Advertising Week with United: DAY 2


 Creative Leadership

John Norman CCO/ TBWA\Chiat\Day LA | John Patroulis CCO / BBH New York | Mark Fitzloff Global Executive Creative Director / Wieden + Kennedy | Paul Venables Founder & Executive Creative Director / Venables Bell + Partners | Rei Inamoto CCO / AKQA | Ted Royer CCO / Droga 5

You can’t have the best restaurant in the world without a great chef. The same principle applies to agencies and their creative teams. In today’s world, coupling the power of creativity is more important than ever. For that matter, top creative executives met for a deep discussion on how best to develop creative leaders in the current realm of advertising.

When it comes to being a leader, harnessing human values is of utmost importance.  Soft skills are hard to develop. Sincerity, respect, sympathy, empathy and honesty are just few of the characteristics make a good trailblazer, and simply put, some people have them and some people don’t.

Exceptional creative leaders all share similar traits that set them apart from everyone else:

  • They provide inspiration to their team.
  • They get out of their chair and talk to people
  • They are as excited with their work as his/her team
  • They feel ownership of the brand
  • They build a one-on-one relationship with their clients
  • They understand the needs and problems of their team and client better than anyone else
  • They adapt and evolve 

In the end, being a good leader boils down to this epic phrase:

“I've learned that people will forget what you said, people will forget what you did, but people will never forget how you made them feel.” – Maya Angelou


The brand as an experience

Dan Hirsch Founder & CEO / On Board Experiential Marketing | Ed Cotton Dir. Of Strategy & Innovation / Butler, Shines, Stern & Partners | Hosi Simon Global General Manager / VICE | James L. McDowell VP / MINI

What good is your brand if it doesn’t evoke an experience? Executives from the world’s most creative brands – MINI, Intel and Nike – came together for a panel on how to engage with clients in new and creative ways.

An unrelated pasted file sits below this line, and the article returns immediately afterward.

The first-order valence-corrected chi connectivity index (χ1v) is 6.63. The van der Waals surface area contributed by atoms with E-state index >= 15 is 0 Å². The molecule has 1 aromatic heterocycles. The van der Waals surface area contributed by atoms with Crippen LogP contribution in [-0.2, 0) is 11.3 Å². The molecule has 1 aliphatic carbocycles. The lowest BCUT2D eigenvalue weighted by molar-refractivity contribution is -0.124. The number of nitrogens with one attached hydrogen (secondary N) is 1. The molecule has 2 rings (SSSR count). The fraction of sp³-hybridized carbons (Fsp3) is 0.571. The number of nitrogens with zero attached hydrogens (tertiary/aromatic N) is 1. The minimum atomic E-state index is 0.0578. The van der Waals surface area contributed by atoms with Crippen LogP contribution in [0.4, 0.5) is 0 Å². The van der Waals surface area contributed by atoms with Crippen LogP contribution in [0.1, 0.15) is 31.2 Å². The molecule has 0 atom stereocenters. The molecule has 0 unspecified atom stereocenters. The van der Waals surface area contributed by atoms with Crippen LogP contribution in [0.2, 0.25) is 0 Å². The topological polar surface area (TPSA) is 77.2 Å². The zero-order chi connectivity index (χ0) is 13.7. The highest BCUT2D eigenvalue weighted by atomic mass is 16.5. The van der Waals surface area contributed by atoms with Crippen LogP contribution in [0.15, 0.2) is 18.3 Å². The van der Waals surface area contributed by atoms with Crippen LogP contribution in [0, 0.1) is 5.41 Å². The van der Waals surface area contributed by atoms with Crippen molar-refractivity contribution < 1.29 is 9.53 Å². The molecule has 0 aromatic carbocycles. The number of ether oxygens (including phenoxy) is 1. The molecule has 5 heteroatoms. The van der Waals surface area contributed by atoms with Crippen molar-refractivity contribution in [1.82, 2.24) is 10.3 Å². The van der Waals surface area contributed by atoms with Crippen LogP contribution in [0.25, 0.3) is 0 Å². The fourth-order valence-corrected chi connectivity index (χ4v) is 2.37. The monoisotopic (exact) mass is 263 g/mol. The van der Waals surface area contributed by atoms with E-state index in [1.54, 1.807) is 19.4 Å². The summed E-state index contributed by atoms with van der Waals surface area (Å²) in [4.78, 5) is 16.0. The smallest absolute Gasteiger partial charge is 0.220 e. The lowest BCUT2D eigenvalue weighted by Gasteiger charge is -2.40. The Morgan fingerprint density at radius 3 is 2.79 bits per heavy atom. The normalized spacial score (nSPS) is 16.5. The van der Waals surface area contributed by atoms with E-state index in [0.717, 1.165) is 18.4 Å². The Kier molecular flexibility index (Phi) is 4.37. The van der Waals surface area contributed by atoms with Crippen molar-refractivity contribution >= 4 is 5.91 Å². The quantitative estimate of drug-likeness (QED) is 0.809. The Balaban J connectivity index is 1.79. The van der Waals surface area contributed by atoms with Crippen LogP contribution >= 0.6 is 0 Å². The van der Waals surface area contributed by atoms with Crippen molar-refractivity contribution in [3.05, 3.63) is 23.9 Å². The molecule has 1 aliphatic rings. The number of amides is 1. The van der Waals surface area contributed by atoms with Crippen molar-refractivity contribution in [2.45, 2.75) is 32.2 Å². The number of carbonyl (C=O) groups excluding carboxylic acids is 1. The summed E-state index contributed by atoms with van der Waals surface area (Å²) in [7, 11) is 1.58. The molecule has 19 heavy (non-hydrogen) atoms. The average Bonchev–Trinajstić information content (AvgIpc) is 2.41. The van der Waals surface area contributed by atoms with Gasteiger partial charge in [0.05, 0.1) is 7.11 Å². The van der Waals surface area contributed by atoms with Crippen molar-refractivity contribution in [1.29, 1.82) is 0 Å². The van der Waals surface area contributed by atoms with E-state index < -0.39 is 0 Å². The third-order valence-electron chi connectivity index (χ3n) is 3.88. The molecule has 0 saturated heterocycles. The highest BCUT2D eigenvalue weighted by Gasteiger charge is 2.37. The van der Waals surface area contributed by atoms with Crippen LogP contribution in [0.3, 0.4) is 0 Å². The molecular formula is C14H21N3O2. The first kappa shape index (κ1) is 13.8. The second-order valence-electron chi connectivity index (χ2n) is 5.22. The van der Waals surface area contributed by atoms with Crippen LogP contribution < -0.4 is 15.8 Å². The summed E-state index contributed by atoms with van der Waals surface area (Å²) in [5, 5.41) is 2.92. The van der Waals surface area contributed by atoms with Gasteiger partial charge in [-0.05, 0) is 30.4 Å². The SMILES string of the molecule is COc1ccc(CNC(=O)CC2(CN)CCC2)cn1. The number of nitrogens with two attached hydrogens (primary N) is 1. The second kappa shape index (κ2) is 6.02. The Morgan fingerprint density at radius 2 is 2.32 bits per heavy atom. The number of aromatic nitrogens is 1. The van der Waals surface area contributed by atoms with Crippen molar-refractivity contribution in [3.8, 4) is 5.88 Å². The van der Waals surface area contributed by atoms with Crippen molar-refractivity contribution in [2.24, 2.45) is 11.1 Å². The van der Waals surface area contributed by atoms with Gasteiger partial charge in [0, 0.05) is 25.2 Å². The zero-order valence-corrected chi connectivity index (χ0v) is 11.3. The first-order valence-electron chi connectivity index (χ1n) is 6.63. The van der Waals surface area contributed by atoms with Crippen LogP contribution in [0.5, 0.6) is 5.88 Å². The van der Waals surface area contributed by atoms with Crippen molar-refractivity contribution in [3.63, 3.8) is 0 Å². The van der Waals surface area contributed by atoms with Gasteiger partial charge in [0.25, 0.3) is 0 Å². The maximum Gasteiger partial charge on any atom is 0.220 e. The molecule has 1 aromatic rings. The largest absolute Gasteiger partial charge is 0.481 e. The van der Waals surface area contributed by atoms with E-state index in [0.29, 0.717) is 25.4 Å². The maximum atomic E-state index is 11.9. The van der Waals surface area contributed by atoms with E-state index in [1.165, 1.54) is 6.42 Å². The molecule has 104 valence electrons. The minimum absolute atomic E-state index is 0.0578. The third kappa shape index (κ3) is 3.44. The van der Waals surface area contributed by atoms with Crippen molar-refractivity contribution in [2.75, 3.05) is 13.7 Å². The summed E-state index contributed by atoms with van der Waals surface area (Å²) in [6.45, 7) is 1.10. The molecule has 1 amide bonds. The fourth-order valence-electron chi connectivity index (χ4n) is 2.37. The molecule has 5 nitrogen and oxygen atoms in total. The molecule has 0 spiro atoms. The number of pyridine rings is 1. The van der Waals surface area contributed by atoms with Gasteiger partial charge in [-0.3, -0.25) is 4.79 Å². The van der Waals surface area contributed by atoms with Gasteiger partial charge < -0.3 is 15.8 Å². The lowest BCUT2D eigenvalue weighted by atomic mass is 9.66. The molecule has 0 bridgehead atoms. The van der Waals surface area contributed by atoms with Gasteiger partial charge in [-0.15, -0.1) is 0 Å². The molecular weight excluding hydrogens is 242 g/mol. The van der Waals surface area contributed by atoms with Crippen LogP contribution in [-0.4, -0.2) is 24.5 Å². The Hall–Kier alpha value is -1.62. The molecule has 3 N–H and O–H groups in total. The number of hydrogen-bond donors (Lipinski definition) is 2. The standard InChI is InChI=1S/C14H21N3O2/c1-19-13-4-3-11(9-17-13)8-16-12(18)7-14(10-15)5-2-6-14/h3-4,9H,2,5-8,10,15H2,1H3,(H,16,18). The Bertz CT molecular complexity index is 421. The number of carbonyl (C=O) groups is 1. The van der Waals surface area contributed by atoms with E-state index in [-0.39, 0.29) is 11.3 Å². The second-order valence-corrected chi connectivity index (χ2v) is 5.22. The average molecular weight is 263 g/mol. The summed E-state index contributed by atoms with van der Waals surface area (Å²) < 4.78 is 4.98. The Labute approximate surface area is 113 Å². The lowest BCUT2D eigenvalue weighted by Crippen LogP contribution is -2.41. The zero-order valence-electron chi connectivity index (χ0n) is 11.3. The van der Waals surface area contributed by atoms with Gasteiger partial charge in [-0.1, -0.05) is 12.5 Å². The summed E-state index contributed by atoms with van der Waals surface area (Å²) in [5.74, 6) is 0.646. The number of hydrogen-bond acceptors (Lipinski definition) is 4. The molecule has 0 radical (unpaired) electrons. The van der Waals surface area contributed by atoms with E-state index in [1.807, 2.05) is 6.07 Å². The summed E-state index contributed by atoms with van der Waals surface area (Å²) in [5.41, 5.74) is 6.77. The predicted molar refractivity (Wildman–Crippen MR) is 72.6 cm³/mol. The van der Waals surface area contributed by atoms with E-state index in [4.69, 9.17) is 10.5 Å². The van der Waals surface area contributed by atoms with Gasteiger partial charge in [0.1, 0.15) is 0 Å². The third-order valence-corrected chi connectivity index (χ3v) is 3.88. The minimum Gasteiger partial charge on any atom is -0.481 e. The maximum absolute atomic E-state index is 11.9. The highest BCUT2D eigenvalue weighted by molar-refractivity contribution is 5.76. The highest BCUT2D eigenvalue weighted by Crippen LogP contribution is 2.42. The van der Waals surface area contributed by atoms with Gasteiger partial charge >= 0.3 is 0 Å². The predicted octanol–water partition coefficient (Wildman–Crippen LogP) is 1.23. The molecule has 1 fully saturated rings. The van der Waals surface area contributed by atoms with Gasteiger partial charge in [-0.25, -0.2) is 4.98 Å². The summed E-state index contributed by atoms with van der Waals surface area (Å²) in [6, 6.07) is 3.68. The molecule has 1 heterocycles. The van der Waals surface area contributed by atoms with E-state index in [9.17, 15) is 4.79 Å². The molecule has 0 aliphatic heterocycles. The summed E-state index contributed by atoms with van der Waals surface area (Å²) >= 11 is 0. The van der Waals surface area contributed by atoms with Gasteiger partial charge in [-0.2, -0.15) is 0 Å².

Campaigns may come and go, but in today’s world, brands should strive to focus on creating movements and memories. Emotions and experience are part of the things people carry for the rest of their lives. Brands such as Nike, for instance, base their vision on elevating the experience of the athlete. Authenticity is a key aspect when it comes to creating a brand experience. Ask yourself,  “Is there a real reason why the client is using the product at that particular moment?” Brands that will succeed in the future will harness this power and add the extra value to people’s life.

Digital platforms such as social media are excellent opportunities to ignite conversations revolving a product that often lead to one of the most powerful assets a brand could have: a community. Creating an environment suitable for user-generated content is the ideal scenario that not only provides a snapshot, but an ongoing story with people.



Alexi Glick CEO / GENYouth Foundation | Elizabeth Harz VP, Business Development / Chegg | Jennifer Enderlin Sr. Project Mgr. Philanthropy / AT&T Foundation

Marketing for millennials - also known as ‘Generation Y’ - sounds a lot easier that it actually is.  Today’s “made-to-order generation” has become a influential target studied by marketers, one that posses a very specific set of characteristics:

  • They are architects their own education
  • They custom craft their media consumption (they decide which emails to open, which apps to download, which brands to follow and even which ads to watch / search for on Youtube.)
  • They build brand relationships in whichever way they want
  • They spend 47 media hours a week on mobile phones
  • They do things on their own terms, whenever they want
  • 84% have smartphones
  • 34% have tablets
  • 61% follow a brand on social media

When it comes to students, brands need to earn their business and trust. It’s not just about the product; it’s what the organization does behind the scenes.  But most of all, 80% of the people under this target remembers the ads that made them laugh – ads that were authentic, entertaining, unexpected and inspiring.

Engagement that works is based on:

  • Product sampling
  • Special discounts
  • Personalized messaging
  • Loyalty rewards
  • Insider apps
  • Real time consumer care


Award winning creativity

Matthew Quint Director, Center on Global Brand Leadership / Columbia Business School

When it comes to creativity, the advertising industry has basically established that thinking outside the box is the best way to boost good ideas. In this seminar, Matthew Quint challenges us to see how thinking ‘inside the box’ can actually inspire innovation and creativity.